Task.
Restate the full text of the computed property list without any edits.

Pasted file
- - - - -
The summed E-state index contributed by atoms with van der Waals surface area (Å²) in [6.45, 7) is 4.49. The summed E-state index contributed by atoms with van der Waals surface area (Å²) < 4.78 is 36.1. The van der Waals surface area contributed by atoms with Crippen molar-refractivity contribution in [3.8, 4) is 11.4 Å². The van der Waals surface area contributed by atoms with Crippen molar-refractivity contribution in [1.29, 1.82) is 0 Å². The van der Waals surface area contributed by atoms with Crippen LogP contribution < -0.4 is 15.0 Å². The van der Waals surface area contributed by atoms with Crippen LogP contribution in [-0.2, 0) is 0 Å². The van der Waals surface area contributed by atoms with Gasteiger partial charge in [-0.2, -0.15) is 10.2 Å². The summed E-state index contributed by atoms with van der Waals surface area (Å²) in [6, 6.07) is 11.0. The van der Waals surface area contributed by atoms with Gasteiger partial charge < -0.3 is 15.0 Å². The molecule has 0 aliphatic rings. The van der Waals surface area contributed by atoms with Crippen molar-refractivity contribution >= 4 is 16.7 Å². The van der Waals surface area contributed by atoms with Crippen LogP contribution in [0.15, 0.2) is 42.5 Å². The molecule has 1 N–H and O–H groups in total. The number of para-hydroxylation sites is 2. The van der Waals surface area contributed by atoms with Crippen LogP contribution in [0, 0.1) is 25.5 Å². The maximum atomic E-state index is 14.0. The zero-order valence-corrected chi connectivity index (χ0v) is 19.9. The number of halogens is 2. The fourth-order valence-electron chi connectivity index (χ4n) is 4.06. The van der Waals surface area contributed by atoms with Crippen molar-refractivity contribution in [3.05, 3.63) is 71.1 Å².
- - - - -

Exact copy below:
The summed E-state index contributed by atoms with van der Waals surface area (Å²) in [6.45, 7) is 4.49. The summed E-state index contributed by atoms with van der Waals surface area (Å²) < 4.78 is 36.1. The van der Waals surface area contributed by atoms with Crippen molar-refractivity contribution in [3.8, 4) is 11.4 Å². The van der Waals surface area contributed by atoms with Crippen molar-refractivity contribution in [1.29, 1.82) is 0 Å². The van der Waals surface area contributed by atoms with Crippen LogP contribution < -0.4 is 15.0 Å². The van der Waals surface area contributed by atoms with Crippen LogP contribution in [-0.2, 0) is 0 Å². The van der Waals surface area contributed by atoms with Gasteiger partial charge in [-0.2, -0.15) is 10.2 Å². The summed E-state index contributed by atoms with van der Waals surface area (Å²) in [6, 6.07) is 11.0. The van der Waals surface area contributed by atoms with Gasteiger partial charge < -0.3 is 15.0 Å². The molecule has 0 aliphatic rings. The van der Waals surface area contributed by atoms with Crippen molar-refractivity contribution >= 4 is 16.7 Å². The van der Waals surface area contributed by atoms with Crippen LogP contribution in [0.15, 0.2) is 42.5 Å². The molecule has 1 N–H and O–H groups in total. The number of para-hydroxylation sites is 2. The van der Waals surface area contributed by atoms with Crippen LogP contribution in [0, 0.1) is 25.5 Å². The maximum atomic E-state index is 14.0. The zero-order valence-corrected chi connectivity index (χ0v) is 19.9. The number of halogens is 2. The fourth-order valence-electron chi connectivity index (χ4n) is 4.06. The van der Waals surface area contributed by atoms with Crippen molar-refractivity contribution in [3.05, 3.63) is 71.1 Å².